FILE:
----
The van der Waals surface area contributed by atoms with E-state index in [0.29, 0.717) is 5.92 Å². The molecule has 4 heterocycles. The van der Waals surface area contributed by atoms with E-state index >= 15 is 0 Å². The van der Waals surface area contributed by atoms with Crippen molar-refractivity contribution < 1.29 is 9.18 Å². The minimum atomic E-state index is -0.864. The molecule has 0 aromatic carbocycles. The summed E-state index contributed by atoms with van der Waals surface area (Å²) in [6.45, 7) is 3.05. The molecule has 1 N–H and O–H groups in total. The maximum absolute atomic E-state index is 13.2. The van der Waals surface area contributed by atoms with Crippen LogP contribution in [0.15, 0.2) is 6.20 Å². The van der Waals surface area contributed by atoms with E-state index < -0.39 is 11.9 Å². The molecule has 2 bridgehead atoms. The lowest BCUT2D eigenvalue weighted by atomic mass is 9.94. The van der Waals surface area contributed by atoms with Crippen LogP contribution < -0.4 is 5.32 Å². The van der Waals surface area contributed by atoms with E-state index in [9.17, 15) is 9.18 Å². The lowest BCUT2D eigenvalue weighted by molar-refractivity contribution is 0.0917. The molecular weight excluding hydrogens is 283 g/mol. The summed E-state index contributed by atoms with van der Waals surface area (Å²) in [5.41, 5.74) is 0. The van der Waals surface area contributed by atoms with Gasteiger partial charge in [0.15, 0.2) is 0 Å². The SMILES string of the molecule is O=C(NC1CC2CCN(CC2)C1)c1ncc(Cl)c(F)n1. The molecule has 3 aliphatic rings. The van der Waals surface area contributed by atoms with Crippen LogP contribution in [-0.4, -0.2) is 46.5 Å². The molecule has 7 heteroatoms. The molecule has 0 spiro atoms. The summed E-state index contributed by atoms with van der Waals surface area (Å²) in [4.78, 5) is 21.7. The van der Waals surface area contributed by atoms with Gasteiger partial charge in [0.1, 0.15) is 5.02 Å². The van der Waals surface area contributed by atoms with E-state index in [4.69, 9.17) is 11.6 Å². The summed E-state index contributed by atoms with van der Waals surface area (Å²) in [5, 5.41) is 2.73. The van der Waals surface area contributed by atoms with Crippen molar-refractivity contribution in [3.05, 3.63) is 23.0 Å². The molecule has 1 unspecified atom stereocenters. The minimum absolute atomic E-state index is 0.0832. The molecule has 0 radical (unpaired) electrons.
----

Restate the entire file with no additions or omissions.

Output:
The van der Waals surface area contributed by atoms with E-state index in [0.29, 0.717) is 5.92 Å². The molecule has 4 heterocycles. The van der Waals surface area contributed by atoms with E-state index >= 15 is 0 Å². The van der Waals surface area contributed by atoms with Crippen molar-refractivity contribution < 1.29 is 9.18 Å². The minimum atomic E-state index is -0.864. The molecule has 0 aromatic carbocycles. The summed E-state index contributed by atoms with van der Waals surface area (Å²) in [6.45, 7) is 3.05. The molecule has 1 N–H and O–H groups in total. The maximum absolute atomic E-state index is 13.2. The van der Waals surface area contributed by atoms with Crippen LogP contribution in [0.15, 0.2) is 6.20 Å². The van der Waals surface area contributed by atoms with E-state index < -0.39 is 11.9 Å². The molecule has 2 bridgehead atoms. The lowest BCUT2D eigenvalue weighted by atomic mass is 9.94. The van der Waals surface area contributed by atoms with Crippen LogP contribution < -0.4 is 5.32 Å². The van der Waals surface area contributed by atoms with E-state index in [9.17, 15) is 9.18 Å². The lowest BCUT2D eigenvalue weighted by molar-refractivity contribution is 0.0917. The molecular weight excluding hydrogens is 283 g/mol. The summed E-state index contributed by atoms with van der Waals surface area (Å²) in [5.41, 5.74) is 0. The van der Waals surface area contributed by atoms with Gasteiger partial charge in [0.15, 0.2) is 0 Å². The SMILES string of the molecule is O=C(NC1CC2CCN(CC2)C1)c1ncc(Cl)c(F)n1. The molecule has 3 aliphatic rings. The van der Waals surface area contributed by atoms with Crippen LogP contribution in [-0.4, -0.2) is 46.5 Å². The molecule has 7 heteroatoms. The molecule has 0 spiro atoms. The summed E-state index contributed by atoms with van der Waals surface area (Å²) in [4.78, 5) is 21.7. The van der Waals surface area contributed by atoms with Gasteiger partial charge in [0.1, 0.15) is 5.02 Å². The van der Waals surface area contributed by atoms with E-state index in [4.69, 9.17) is 11.6 Å². The summed E-state index contributed by atoms with van der Waals surface area (Å²) in [5, 5.41) is 2.73. The van der Waals surface area contributed by atoms with Crippen molar-refractivity contribution in [3.05, 3.63) is 23.0 Å². The molecule has 1 unspecified atom stereocenters. The minimum absolute atomic E-state index is 0.0832. The molecule has 0 radical (unpaired) electrons.